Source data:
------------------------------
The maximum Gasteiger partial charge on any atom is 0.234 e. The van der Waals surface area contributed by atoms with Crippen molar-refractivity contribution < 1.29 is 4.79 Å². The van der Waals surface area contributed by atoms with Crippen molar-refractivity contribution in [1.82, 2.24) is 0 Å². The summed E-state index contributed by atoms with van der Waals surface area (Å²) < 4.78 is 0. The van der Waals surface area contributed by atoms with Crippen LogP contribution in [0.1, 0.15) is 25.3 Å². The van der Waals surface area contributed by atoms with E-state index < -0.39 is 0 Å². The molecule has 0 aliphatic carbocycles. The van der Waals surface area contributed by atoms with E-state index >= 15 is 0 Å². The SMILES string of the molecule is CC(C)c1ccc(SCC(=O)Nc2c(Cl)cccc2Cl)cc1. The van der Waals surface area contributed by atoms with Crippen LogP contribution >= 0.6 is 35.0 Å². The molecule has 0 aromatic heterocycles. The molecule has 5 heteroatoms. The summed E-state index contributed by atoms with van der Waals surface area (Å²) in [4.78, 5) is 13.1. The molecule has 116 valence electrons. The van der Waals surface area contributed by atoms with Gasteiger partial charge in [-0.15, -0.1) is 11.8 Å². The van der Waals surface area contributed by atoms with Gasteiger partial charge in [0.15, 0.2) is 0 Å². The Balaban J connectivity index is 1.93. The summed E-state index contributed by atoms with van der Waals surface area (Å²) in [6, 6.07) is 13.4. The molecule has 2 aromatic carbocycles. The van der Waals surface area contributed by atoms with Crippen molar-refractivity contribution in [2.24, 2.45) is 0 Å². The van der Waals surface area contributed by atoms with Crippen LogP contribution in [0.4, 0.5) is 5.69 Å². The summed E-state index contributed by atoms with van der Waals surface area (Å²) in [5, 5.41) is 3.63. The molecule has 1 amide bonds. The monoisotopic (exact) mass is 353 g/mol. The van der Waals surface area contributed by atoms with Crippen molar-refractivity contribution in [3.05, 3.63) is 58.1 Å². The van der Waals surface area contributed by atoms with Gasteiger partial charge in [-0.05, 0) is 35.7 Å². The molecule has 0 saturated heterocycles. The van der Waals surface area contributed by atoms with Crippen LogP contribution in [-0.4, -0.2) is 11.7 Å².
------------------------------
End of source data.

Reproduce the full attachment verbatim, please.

The maximum Gasteiger partial charge on any atom is 0.234 e. The van der Waals surface area contributed by atoms with Crippen molar-refractivity contribution < 1.29 is 4.79 Å². The van der Waals surface area contributed by atoms with Crippen molar-refractivity contribution in [1.82, 2.24) is 0 Å². The summed E-state index contributed by atoms with van der Waals surface area (Å²) < 4.78 is 0. The van der Waals surface area contributed by atoms with Crippen LogP contribution in [0.1, 0.15) is 25.3 Å². The van der Waals surface area contributed by atoms with E-state index < -0.39 is 0 Å². The molecule has 0 aliphatic carbocycles. The van der Waals surface area contributed by atoms with E-state index >= 15 is 0 Å². The SMILES string of the molecule is CC(C)c1ccc(SCC(=O)Nc2c(Cl)cccc2Cl)cc1. The van der Waals surface area contributed by atoms with Crippen LogP contribution >= 0.6 is 35.0 Å². The molecule has 0 aromatic heterocycles. The molecule has 5 heteroatoms. The summed E-state index contributed by atoms with van der Waals surface area (Å²) in [4.78, 5) is 13.1. The molecule has 116 valence electrons. The van der Waals surface area contributed by atoms with Gasteiger partial charge in [-0.15, -0.1) is 11.8 Å². The van der Waals surface area contributed by atoms with Gasteiger partial charge in [0.15, 0.2) is 0 Å². The Balaban J connectivity index is 1.93. The summed E-state index contributed by atoms with van der Waals surface area (Å²) in [6, 6.07) is 13.4. The molecule has 2 aromatic carbocycles. The van der Waals surface area contributed by atoms with Crippen molar-refractivity contribution in [2.24, 2.45) is 0 Å². The van der Waals surface area contributed by atoms with Crippen LogP contribution in [0.4, 0.5) is 5.69 Å². The summed E-state index contributed by atoms with van der Waals surface area (Å²) in [5, 5.41) is 3.63. The molecule has 1 amide bonds. The monoisotopic (exact) mass is 353 g/mol. The van der Waals surface area contributed by atoms with Crippen molar-refractivity contribution in [3.05, 3.63) is 58.1 Å². The van der Waals surface area contributed by atoms with Gasteiger partial charge in [-0.05, 0) is 35.7 Å². The molecule has 0 saturated heterocycles. The van der Waals surface area contributed by atoms with Crippen LogP contribution in [-0.4, -0.2) is 11.7 Å².